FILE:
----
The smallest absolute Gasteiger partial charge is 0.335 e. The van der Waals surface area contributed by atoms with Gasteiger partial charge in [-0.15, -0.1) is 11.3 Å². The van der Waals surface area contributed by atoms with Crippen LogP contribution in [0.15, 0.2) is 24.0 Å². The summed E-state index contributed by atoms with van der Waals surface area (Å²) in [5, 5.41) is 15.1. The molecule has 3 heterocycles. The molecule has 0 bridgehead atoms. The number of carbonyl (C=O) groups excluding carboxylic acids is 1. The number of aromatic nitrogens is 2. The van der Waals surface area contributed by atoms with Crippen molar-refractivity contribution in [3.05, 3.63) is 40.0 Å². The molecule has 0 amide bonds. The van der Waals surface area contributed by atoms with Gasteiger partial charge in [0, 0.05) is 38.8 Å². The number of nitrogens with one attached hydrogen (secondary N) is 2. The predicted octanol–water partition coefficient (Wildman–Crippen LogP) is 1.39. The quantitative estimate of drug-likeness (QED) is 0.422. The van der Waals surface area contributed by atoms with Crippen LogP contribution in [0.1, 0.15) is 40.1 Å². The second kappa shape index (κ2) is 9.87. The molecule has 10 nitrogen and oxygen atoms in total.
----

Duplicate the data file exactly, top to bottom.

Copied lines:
The smallest absolute Gasteiger partial charge is 0.335 e. The van der Waals surface area contributed by atoms with Gasteiger partial charge in [-0.15, -0.1) is 11.3 Å². The van der Waals surface area contributed by atoms with Crippen LogP contribution in [0.15, 0.2) is 24.0 Å². The summed E-state index contributed by atoms with van der Waals surface area (Å²) in [5, 5.41) is 15.1. The molecule has 3 heterocycles. The molecule has 0 bridgehead atoms. The number of carbonyl (C=O) groups excluding carboxylic acids is 1. The number of aromatic nitrogens is 2. The van der Waals surface area contributed by atoms with Crippen molar-refractivity contribution in [3.05, 3.63) is 40.0 Å². The molecule has 0 amide bonds. The van der Waals surface area contributed by atoms with Gasteiger partial charge in [0, 0.05) is 38.8 Å². The number of nitrogens with one attached hydrogen (secondary N) is 2. The predicted octanol–water partition coefficient (Wildman–Crippen LogP) is 1.39. The quantitative estimate of drug-likeness (QED) is 0.422. The van der Waals surface area contributed by atoms with Crippen LogP contribution in [0.1, 0.15) is 40.1 Å². The second kappa shape index (κ2) is 9.87. The molecule has 10 nitrogen and oxygen atoms in total.